I know "in the book" is always recommend to have a separate cable for each device... But in the real world... Is that advantage really noticeable? Cable is not expensive but Cat6 and up are thicker and when you have 7 stations to feed, is not the same to pull 7 cables than 14...
We purchased about 65 phones. Of the 60 phones we sent back a few while they were under warranty. But a few others were not. We purchased them I believe in 2014. I'd say we've returned about 5 under warranty for the Switch issue or the Ghost dialing issues (Where it will randomly start calling people). Sometimes the Ghost dialing issue was fixable by cleaning the screen sometimes it was not and had to be sent in.
For the Switch themselves of the 65 we purchased we had about 5-6 stop working. So we put in a switch in the office or cubicle.
For the Ethernet cable when our vendor was out hire wiring our building we had them use their equipment to test the RingCentral Ethernet cables that came with our phones and after testing a 10-15 of them 7-8 of them failed the test. We have been given a credit by RingCentral for this I don't recall but we ultimately bought our own cables and replaced all of them.
This is just my experience with them. Hopefully yours is better. We try to get new users to use the Windows Desktop client and avoid buying the phone.
1) From a bandwidth point of view, a switched PC plugged into the phone line is sharing bandwidth (since they both go to ONE port on the master POE switch). As such a user who is on the phone and downloading large files, streaming video, or some other high bandwidth usage could see issues unless you've carefully planned out your VLANS and set up separate prioritization rules for the phones and PCs on the network. If you set this up right it should prioritize the phone traffic over other traffic, but using the phone may slow down a download, or a large file upload. Just be aware of this - if the user is a poweruser that needs that bandwidth - run them two lines. And don't do this unless you understand how to segment the traffic and prioritize it.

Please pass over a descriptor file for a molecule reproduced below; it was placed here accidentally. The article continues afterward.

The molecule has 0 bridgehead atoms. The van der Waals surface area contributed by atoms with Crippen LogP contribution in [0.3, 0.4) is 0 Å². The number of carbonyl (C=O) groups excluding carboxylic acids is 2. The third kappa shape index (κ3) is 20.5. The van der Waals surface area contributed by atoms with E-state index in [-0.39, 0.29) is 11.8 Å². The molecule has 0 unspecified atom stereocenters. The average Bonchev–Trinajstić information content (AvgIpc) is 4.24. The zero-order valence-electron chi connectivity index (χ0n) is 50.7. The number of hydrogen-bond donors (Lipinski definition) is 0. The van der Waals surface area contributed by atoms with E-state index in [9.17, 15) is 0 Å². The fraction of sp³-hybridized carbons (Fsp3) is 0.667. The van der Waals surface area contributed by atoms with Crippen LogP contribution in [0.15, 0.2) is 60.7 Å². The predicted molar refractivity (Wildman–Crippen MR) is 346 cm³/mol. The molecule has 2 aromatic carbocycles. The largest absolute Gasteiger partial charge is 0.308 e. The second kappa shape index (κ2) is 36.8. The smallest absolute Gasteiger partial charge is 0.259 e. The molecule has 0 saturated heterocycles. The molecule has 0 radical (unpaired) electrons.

2) From a monitoring point of view some switches may be able to more easily monitor individual users if they're on separate switch ports.
3) Any bandwidth restrictions, or traffic limitations you apply to a port will apply to all devices connected to that port.
4) Only do this if you're using managed switches that can designate a phone and PC VLAN
5) Remember that POE doesn't passthrough - so you cannot (for instance) hook a POE camera on the other side of the phone's switchport - there will be no power.
6) It's not recommended to daisychain another switch off the phone switch. If a user already has a multi-port switch for printers, multiple devices, cameras, etc. under their desk, run a separate line for that.
7) If you have a content managed switch it may have the ability to block traffic to specific websites or endpoints. Be sure your ringcentral contact points are all whitelisted and won't be blocked by either AMP or Content based traffic management at the network level.
8) Be sure your DHCP settings are correctly set up for the VLAN that hosts the phones and the VLAN that hosts the PCs for the proper default settings.
Hope these help. As a partner I set up networks and phone systems for ringcentral clients, we've seen it all.